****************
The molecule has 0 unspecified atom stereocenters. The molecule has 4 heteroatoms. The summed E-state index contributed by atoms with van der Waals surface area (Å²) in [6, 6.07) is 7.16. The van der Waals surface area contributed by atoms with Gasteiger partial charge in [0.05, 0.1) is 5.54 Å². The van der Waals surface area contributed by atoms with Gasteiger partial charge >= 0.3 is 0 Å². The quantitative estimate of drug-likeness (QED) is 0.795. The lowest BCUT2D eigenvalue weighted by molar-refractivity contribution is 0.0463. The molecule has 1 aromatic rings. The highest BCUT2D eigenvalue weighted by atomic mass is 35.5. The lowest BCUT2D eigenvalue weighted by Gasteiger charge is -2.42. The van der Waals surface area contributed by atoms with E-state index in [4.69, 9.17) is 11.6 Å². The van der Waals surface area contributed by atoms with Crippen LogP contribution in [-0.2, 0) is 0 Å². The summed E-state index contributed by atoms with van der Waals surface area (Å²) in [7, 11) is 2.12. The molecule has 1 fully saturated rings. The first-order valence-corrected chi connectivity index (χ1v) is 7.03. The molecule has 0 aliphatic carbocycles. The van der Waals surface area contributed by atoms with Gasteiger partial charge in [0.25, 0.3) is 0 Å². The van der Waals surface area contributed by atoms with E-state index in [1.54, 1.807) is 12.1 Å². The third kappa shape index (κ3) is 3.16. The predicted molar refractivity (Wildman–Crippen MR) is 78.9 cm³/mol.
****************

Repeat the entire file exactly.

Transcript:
The molecule has 0 unspecified atom stereocenters. The molecule has 4 heteroatoms. The summed E-state index contributed by atoms with van der Waals surface area (Å²) in [6, 6.07) is 7.16. The van der Waals surface area contributed by atoms with Gasteiger partial charge in [0.05, 0.1) is 5.54 Å². The van der Waals surface area contributed by atoms with Gasteiger partial charge >= 0.3 is 0 Å². The quantitative estimate of drug-likeness (QED) is 0.795. The lowest BCUT2D eigenvalue weighted by molar-refractivity contribution is 0.0463. The molecule has 1 aromatic rings. The highest BCUT2D eigenvalue weighted by atomic mass is 35.5. The lowest BCUT2D eigenvalue weighted by Gasteiger charge is -2.42. The van der Waals surface area contributed by atoms with E-state index in [4.69, 9.17) is 11.6 Å². The van der Waals surface area contributed by atoms with Crippen LogP contribution in [-0.2, 0) is 0 Å². The summed E-state index contributed by atoms with van der Waals surface area (Å²) in [7, 11) is 2.12. The molecule has 1 fully saturated rings. The first-order valence-corrected chi connectivity index (χ1v) is 7.03. The molecule has 0 aliphatic carbocycles. The van der Waals surface area contributed by atoms with Gasteiger partial charge in [0.25, 0.3) is 0 Å². The van der Waals surface area contributed by atoms with E-state index in [1.54, 1.807) is 12.1 Å². The third kappa shape index (κ3) is 3.16. The predicted molar refractivity (Wildman–Crippen MR) is 78.9 cm³/mol.